Bay of Pigs Invasion: The American Mistake
During the 1960s, relations between Cuba and the United States were not as amicable as they could have been. The United States felt threatened because Cuba was the only country in the Western hemisphere to adopt the ideas of communism. At first the Americans welcomed the Cuban revolution which brought Fidel Castro to power on December 31, 1958. However, Castro began to link himself with the other superpower, the Soviet Union. This led to a general discord between the United States and Cuba.
On March 17, 1960, President Eisenhower asked the CIA to "organize the training of Cuban exiles, mainly in Guatemala, against a possible future date when they might return to their homeland." The plan at the beginning was that this elite group of soldiers would land on a remote part of Cuba. Once there, they would set up a provisional government. At the same time, the unhappy residents of Cuba would rise up, riot, and the overthrow of Castros regime would have begun. The guerrillas would not be American soldiers, but exiles from Cuba. It was imperative that U.S. involvement in this mission was kept secret. If it was to become known, the U.S. might fact retaliation from the Soviet Union. The Soviet Union could charge that the United States violated the OSA charter, which bound American states to respect each others sovereign territory.
Most of the training took place during November of 1960 through January of 1961. This is when the current President Eisenhower and President-elect Kennedy were busy in an exchange of power. President Kennedy was told about the situation by the CIA director, Allen Dulles, on November 29th and gave his approval for the continuation of the training of the exiles. Kennedy paid little attention to the matter until after he was inaugurated. The following month, February, Kennedy asked the Joint Chiefs of Staff to assess the situation. The Chiefs of Staff, using the connotation that Castros government was generally unpopular with the citizens of Cuba, determined that a 1,400 man invasion force would be unable to defeat Castros army of 200,000. He then noted that the only way the invasion could be a success is if the unhappy Cuban people rebelled at the same time. He also added that if the mission failed, it could lead to pressure from the international scene, or worse, from the Soviet Union. Kennedy himself was skeptical about the plan, but it is assumed that he was forced to make a decision when the President of Guatemala ordered the exiles out of his nation by the end of April. On the same day as the ultimatum was issued by the President of Guatemala, the CIA reported that the Cubans would receive a large delivery of MiG fighter aircraft from the Soviets. On March 11th, President Kennedy gave the green light for the mission, but he reserved the right to cancel it with 24 hours notice.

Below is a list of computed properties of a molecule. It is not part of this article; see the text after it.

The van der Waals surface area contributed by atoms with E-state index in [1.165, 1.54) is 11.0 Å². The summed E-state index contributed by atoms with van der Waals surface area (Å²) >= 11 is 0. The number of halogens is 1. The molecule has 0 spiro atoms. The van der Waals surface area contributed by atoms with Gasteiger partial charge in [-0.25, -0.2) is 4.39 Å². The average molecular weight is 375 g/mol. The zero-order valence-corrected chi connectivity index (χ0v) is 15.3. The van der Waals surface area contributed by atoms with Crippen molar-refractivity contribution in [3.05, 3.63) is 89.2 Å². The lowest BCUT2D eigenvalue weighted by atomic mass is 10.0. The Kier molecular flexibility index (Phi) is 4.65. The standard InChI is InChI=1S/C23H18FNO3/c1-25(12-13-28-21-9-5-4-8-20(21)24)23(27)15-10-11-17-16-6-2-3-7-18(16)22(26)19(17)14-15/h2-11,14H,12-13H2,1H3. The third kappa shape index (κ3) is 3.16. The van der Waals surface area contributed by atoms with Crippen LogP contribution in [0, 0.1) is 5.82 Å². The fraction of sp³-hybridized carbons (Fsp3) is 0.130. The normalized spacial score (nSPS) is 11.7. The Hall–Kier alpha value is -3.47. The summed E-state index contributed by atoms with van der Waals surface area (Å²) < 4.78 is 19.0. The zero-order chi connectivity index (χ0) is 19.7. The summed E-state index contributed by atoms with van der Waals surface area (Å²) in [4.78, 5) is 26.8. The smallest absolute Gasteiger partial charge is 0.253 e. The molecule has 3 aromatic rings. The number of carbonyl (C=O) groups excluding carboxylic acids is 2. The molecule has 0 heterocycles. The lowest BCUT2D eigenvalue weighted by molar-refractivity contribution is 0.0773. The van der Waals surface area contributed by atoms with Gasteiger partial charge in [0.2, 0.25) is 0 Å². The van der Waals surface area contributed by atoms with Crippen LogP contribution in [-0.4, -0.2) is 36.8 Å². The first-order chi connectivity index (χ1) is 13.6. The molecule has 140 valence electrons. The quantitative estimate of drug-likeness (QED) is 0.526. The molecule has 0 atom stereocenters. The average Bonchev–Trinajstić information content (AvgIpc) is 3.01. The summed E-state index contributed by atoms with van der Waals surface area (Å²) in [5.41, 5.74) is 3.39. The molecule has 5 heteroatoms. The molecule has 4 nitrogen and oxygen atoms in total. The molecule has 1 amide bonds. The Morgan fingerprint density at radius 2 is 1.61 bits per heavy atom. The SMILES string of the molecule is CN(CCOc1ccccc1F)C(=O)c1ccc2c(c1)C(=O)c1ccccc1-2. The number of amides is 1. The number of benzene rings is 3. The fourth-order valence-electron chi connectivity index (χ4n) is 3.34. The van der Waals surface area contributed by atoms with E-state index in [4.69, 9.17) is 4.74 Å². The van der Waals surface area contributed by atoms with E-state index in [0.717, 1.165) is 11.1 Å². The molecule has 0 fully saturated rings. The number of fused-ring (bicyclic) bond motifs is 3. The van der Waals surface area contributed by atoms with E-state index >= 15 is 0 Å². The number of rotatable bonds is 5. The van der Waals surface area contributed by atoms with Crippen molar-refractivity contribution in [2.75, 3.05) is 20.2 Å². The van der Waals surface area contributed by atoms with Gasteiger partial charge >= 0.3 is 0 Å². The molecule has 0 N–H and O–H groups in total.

On the tenth of April, American advisors began to move the exiles. The anticipated siege was supposed to take place on the seventeenth. The exiles were told that they were supposed to hold three beaches along the Bay of Pigs for three days. Paratroopers would be dropped inland for the purpose of gaining control of the roads through the swamps. Attacks from the Nicaragua Air Force would ground the Cuban Air Force and a group of 1,000 dissidents would join the invaders soon after they landed.
On April 15th, the first air strikes were conducted. Much to the dismay of the United States, the Nicaragua Air Force was only able to destroy five planes. Therefore, another air strike was ordered, but it was aborted at the last instant. The first strike had generated widespread international attention. When the exiles landed on Cuba on April 17th, Castro was ready for them. Intelligence officers in Cuba had warned about a possible attack, and Castro did not want to take any chances. The paratroopers that landed inland were quickly isolated and defeated, permitting the Cuban tanks to secure control of the roads. The actual exiles who landed on the beach were immediately met with heavy resistance. A Cuban aircraft sank a ship carrying munitions and communication equipment. The exiles air force support was quickly destroyed, and the chance of a general uprising in Cuba was quelled when there was a mass arrest of 200,000 suspected dissidents.
Meanwhile, back at the White House, the administration realized that their mission was in terrible danger. President Kennedy agreed to send six unmarked American aircraft to aid the B-26 planes flying from Nicaragua. However, there was a mix up in timing, and the B-26 aircraft arrived at the selected targets an hour before the American convoy, and they the B-26s met with heavy resistance. Exiled Cuban leaders in the United States, upon hearing of the failed invasion, begged President Kennedy to launch a full-scale military invasion of Cuba. However, by April 20th, the exiles had been completely defeated, or captured.
American involvement in the attempted coup could not be kept secret, and the United States faced international opposition. After the Bay of Pigs, relations between the United States, Cuba, and the Soviet Union deteriorated. It is speculated that it was Kennedys indecisiveness that encouraged Nikita Khrushchev to send missiles to Cuba later on.